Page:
> Looking up
One of the debates during the 130-day lockout was whether fans would give the NFL the cold shoulder when the lockout ended. Fans get turned off listening to millionaires fight with billionaires over how to split billions of dollars. But unlike the 1994 baseball strike, the NFL likely won't be hurt at all by its contentious labor dispute. Because, in the end, fans will not miss any games.
Each year, the NFL grows more popular, with 111 million people in this country alone watching last season's Super Bowl. The NFL, by far, is the most popular sport in the country and, by far, more popular now than any league has ever been in the United States.
> Looking down
For much of this season, attendance was down compared to last season. Lousy weather plagued the Northeast for much of the spring, forcing more postponements in the first six weeks than all of last season. Slowly, attendance has rebounded and, as of last week, the average attendance for a game was 29,893, slightly ahead of last year's attendance on the same date (29,853). So, by season's end, expect attendance to be up again.
But, interestingly, television numbers for this year's All-Star Game were the lowest since ratings for the game started being kept in 1967. It was the third year in a row that All-Star Game TV numbers decreased from the previous season.
In general, baseball is thriving in the big markets and struggling in smaller markets.
The good news? Fans seem convinced that widespread steroid use has been driven from the game. The bad? Fans continue to be turned off by the unfair gap between big-market and small-market teams.
> Looking way down
For starters, its most recognizable and, perhaps, best player is the most despised athlete on the planet. Whether he is a good guy or bad, misunderstood or treated unfairly, the perception is LeBron James is the epitome of the modern athlete: spoiled, arrogant and a self-promoter.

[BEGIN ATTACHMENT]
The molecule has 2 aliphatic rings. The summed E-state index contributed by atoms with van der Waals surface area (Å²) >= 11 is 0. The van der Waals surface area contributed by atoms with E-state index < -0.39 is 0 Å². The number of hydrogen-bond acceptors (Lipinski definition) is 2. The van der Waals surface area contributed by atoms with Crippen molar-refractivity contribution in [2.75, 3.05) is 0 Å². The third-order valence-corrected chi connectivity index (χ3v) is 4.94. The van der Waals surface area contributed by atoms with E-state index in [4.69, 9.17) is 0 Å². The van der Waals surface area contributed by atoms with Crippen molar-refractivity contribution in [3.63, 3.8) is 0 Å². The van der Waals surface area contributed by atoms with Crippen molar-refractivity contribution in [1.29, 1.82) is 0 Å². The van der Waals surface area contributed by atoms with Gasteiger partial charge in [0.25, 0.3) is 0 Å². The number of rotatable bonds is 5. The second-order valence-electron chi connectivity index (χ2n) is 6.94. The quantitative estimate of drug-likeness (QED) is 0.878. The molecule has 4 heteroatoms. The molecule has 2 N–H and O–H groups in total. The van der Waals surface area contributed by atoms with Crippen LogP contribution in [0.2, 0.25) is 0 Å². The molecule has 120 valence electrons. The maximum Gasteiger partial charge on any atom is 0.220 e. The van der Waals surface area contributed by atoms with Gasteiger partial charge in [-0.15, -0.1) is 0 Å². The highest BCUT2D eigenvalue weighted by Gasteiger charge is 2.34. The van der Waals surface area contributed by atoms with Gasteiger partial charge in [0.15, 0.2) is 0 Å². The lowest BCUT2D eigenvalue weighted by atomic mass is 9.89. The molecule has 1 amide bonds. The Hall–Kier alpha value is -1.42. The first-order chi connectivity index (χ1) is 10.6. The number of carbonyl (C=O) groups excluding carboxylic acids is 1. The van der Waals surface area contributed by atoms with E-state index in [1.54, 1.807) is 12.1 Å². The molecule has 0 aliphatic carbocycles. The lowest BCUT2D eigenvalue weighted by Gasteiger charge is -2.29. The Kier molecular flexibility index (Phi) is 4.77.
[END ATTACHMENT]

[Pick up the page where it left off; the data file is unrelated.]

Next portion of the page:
Outside of Miami, the Heat star is loathed because of his national television special to announce his leaving his hometown Cavaliers for glitzy South Beach. The Dallas Mavericks never had so many fans as they did when they played the Heat in the NBA Finals.
Meantime, the NBA appears headed for a lengthy lockout. One would think the country's reaction to such a labor dispute would be more like the NHL's lockout in 2004-05 than the NFL's lockout of the past few months. In other words, will anyone care?
> Looking up … slightly
It has been a while since anyone could say this, but the NHL appears to be on the upswing. Losing the 2004-05 season was a devastating blow to a league that was already struggling to be a part of the sports landscape. The decision to give the U.S. television contract to Versus instead of ESPN seemed like a bad idea at the time, but it now seems like a lucky break since Versus is now partners with NBC, which has given the league more exposure than any major network ever has. TV numbers are up.
Other post-lockout moves, such as the salary cap, the outdoor game and rules to open up the game, have worked out well, and the league's only headache now (quite literally) is the issue of concussions. But, overall, the league appears healthier than it has in years.
> Looking up